https://en.m.wikipedia.org/wiki/Honda_Crossrunner

    Honda NA went with the NC700 instead for that street ADV look.
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  10. baekdongmul

    baekdongmul Been here awhile

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    Yeah, but I didn't think the 1200 was any more an off-roader than the 800
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  11. Hamamelis

    Hamamelis Inmate

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    Sadly I think the V4, as applied in the role of an economical sport-touring or muscle cruiser motor, may have had its heyday in a past decade. Contemporary twins and triples with counterbalancers have the weight and cost advantage, and contemporary I4s have reliability. Not that V4s are bad, but it seems like most of the success of V4s in this decade have been in lightweight, high-horsepower application.

    I could be wrong. It just seems like they were wonder-tech in the '80s and '90s, before fuel injection and better metallurgy eventually led to contemporary motors having higher horsepower and/or torque for cheaper. That fueling and metallurgy has also made V4s great, but at a Ducati or Aprilia superbike price tag.

    edit: I should note the most iconic V4 motors from Honda and Yamaha were engineered and released before I was even born!
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  12. OCLandspeeder

    OCLandspeeder Been here awhile

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    I owned 3 VFR's, the last one was a 2007 VFR800 with VTEC. They were great motorcycles, with beautiful sounds.

    But Honda stopped developing them. As a result, all the other engines improved or got bigger and more powerful, while the Honda V4 languished. In 2014 Honda re-introduced the VFR800 with LESS power and the bike was still too heavy. Meanwhile Kawasaki had the all powerful Ninja 1000, and Yamaha had their wonderful 847cc triple that puts out 15 more hp than the Honda V4! On top of that, Honda likes to charge a premium for their products, which I have to say do look and feel premium, but always seems to be behind on performance.

    I do think Honda has learned from their mistakes. Their current lineup is pretty strong and competitive.
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  13. Hamamelis

    Hamamelis Inmate

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    Oh yeah, I don't doubt for a minute that any Honda V4 is a good mptor - shoot, a mid-model gear-driven VFR is still one of my dream sportbikes if I ever have the garage space.

    I do hope that Ducati and Aprilia do eventually give Honda a bit of a kick in the ass to make the VFR a blockbuster again
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  14. twinrider

    twinrider Pass the catnip

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    That happened in 2002 as well. Everyone loved the 5th gen 800 and at the top of their wishlist was a 1,000 cc cam gear drive V4. But instead Honda decided to show off its tech prowess by giving us something no one asked for: a heavier, lower powered Vtec 800.
    #54
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  15. showkey

    showkey Long timer

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    Own both NC and VFR1200x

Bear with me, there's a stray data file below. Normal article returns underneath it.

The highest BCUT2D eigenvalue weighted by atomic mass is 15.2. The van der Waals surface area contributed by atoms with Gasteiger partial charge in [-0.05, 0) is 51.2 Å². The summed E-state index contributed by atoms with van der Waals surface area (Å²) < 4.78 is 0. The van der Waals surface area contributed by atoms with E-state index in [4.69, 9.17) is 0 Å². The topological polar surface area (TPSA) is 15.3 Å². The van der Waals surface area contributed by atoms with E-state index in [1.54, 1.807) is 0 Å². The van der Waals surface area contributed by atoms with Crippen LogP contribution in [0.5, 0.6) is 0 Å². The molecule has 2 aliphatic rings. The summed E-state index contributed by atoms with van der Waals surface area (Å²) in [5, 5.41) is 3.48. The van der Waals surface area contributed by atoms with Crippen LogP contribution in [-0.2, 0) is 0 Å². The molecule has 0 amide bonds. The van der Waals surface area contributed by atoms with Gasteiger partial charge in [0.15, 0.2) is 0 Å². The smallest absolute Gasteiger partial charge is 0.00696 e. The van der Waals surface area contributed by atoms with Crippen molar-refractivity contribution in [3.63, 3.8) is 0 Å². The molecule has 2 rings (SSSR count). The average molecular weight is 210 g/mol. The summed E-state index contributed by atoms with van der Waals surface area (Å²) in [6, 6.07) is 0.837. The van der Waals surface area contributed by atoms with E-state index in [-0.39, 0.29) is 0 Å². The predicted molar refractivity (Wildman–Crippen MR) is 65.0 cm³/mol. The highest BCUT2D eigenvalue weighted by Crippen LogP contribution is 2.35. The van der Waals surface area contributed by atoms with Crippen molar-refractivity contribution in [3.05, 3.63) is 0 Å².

I find the NC700/750x comments comical and come up often on various forums.........just needs 30-50 more HP, better suspension, shaft drive, double disks, spoke wheel tubeless and 100 pound weight reduction. Remembering the NC was $6000 in 2012. The NC and CB500X are budget bikes are in completely different class from the VFR1200x. Build and components Quality are light years apart. The VRF had all those Wanted features except the weight and price !!!!!!!!!!

    I sold a ST1300 for the VFR1200x. The VFR has great power ( over double the NC) , DCT, better suspension( but some want better which is never a surprise) far better than NC , spoked tubeless, great brakes. the VFR was Purchased at huge discount ..........that in my opinion was the BIGGEST problem with the VFR, it was too expensive for the US market.

    Anyway, kept my NC but barely ride it. 16, 000 miles on the VFR use it on road like the ST. VFR has excellent wind protection but not hot like the ST. Use then VFR gravel and fire roads like the NC and will not be selling it any time soon.

    On the NC market.........they can be found used low mileage with accessories and mods for $3000. ST1300 are selling for similar money. That’s another thread but part of the issues with the US market place.
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  16. eakins

    eakins Butler Maps

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    Yeah the VTech killed the 800 for sure.
    Honda applied tech just to apply tech and turded out a great model.

    Cannondale moto is a great example how to apply tech for the sake of applying tech & go bankrupt.
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  17. eakins

    eakins Butler Maps

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    Been addressed on newer years, you can coat forks and fix issue on older years.

    Probably a non issue as most older year owners probably never open their forks & is it really an issue? Or just fussy owners?

    Are you making it one so you can talk yourself out of buying a AT?
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  18. eakins

    eakins Butler Maps

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    For ADV bikes atleast a V4 makes no sense.
    Too much metal and weight vs packaging as a parallel twin.

    There is a reason KTM went balls in with parallel twins for their most agresive ADV vs a V based package!
    #58
  19. Redoubt

    Redoubt The chair is against the wall.

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    I may purchase a VFR a few years from now. I am tired of cleaning the chain, plus I want dct with a single swingarm.

    My advice to you pay off all your debt, max out your TSP which is $19k a year. Then anything left over buy a VFR at $8k left over model when you return.
    #59
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  20. Mattbastard

    Mattbastard Lazy ass

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    I see your point, but IMO it's apples to oranges. I really liked everything else about the NC, I just thought it needed a little more snort.

    Would it kill these bike manufacturers to make a bike that meets a budget as a base model with a 1000cc engine and not bloat it up with fancy doo-dads and electronic whizbangery? Like back in the day when you could get a Nova with a friggin 454!

    Everything else was fine, just a bit more power is all I am asking for.
    #60